By David F. Rooney
City Council greeted the New Year with a mercifully brief meeting on Tuesday, January 10.
I say “mercifully brief” because each Council meeting this fall and winter was preceded by public hearings on vacation rentals that stretched the meetings by two or more hours. The December 20 meeting was a monster that lasted almost five hours. Although there were no pubic hearings at Tuesday’s meeting — and only a few people in the public gallery, which felt a little odd after the scores of people who attended each meeting since September — Council’s not yet done with vacation rentals; there will be more hearings later this winter.
Well, now down to business. Acting Mayor Connie Brothers welcomed 42 new residents to Revelstoke. These are the Thomas Brook water users who were annexed into the City as of January 1.
Council passed a bylaw requiring it to provide assistance in the event of a fire on along Meadows in the Sky Parkway in Mount Revelstoke National Park. Please click here to read the bylaw. If you activate the YouTube player below you can watch Council deal with it at the 2:50 mark.
Councillors also approved a Council Procedure Bylaw that answers virtually every question you might possibly have regarding Council and why it works the way it does. This will be of particular interest and use to individuals and groups that are personally appearing before Council or who wish to submit letters, reports and other items of public interest to the Mayor and Council. If you are interested in public engagement with Council this is definitely worth a read.
Council was also apprised of the resignation of School District 9 Trustee Leslie Savage, who is moving to Toronto on January 20. You can view that discussion beginning at the 8:52 point on the video recording.
Trustees also received a report written by now-departed development services manager Dean Strachan that confirmed something many people had suspected: 2016 was a very dynamic year in terms of development. “In 2016 Development Services received and processed 133 Development Applications (Rezoning, OCP Amendment, Development Permit, Development Variance Permit, Heritage Alteration Permit and Sign Permit),” he wrote. “For comparison in 2015 and 2014 Development Services received and processed 75 Development Applications while in 2013 there were 45.” You can watch Council’s discussion starting at the 13:33 point on the recording.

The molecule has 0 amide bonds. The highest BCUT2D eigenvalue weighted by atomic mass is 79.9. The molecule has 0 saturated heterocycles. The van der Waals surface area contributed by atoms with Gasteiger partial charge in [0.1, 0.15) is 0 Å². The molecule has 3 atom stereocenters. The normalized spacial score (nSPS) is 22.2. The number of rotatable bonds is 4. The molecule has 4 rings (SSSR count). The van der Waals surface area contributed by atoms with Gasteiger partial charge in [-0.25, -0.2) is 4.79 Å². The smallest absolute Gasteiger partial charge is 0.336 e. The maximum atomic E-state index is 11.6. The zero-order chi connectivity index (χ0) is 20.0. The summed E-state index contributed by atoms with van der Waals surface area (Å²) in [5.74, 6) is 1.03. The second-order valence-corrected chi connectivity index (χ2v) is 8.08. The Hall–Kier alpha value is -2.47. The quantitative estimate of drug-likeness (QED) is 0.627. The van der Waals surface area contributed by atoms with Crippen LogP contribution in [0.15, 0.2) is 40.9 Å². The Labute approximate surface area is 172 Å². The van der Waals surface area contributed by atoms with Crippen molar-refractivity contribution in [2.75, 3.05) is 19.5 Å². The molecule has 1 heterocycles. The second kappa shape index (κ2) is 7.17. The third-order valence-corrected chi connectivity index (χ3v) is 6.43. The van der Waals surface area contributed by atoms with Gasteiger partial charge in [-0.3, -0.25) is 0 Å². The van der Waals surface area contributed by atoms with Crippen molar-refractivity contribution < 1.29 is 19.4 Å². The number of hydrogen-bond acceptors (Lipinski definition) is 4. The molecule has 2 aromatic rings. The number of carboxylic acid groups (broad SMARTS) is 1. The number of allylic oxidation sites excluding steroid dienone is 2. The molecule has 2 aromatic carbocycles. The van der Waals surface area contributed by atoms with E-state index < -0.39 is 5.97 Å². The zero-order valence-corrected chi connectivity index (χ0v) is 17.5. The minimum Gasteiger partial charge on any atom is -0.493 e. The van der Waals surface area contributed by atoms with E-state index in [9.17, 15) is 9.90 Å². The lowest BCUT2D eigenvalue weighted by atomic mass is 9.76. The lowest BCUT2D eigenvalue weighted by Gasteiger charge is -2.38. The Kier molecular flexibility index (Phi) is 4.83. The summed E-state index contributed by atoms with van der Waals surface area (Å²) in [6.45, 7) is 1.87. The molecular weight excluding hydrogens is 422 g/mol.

This is welcome news for Revelstoke as it suggests continued economic development, higher employment rates and demographic growth. This particularly good o hear as the City prepares to review, and possibly increase its schedule of Development Cost Charges.
Acting Finance Director Tania McCabe also presented Council with a timeline for the 2017-2021 Financial Plan. She said that the plan should be ready for review in February. This is at the 15:30 mark.
Council also received two letters: one from Bear Aware Coordinator Maggie Spizzirri who was seeking a letter of support for its fundraising efforts and another from Assistant Deputy Minister Jim Standen of the BC Parks and Conservation Officer Service politely refusing a request from Mayor Mark McKee to reinstate a Conservation Officer position in Revelstoke. Standen noted that there are a “number of other compliance and enforcement agencies(that) may also respond to complaints (about bears) including Ministry of the Environment Environmental Protection Officers, Ministry of Forests, Lands and Natural Resource Operations staff, as well as regional district and municipal staff.” You can watch Chief Administrative Officer Alan Chabot’s discussion of that at the 23:30 point.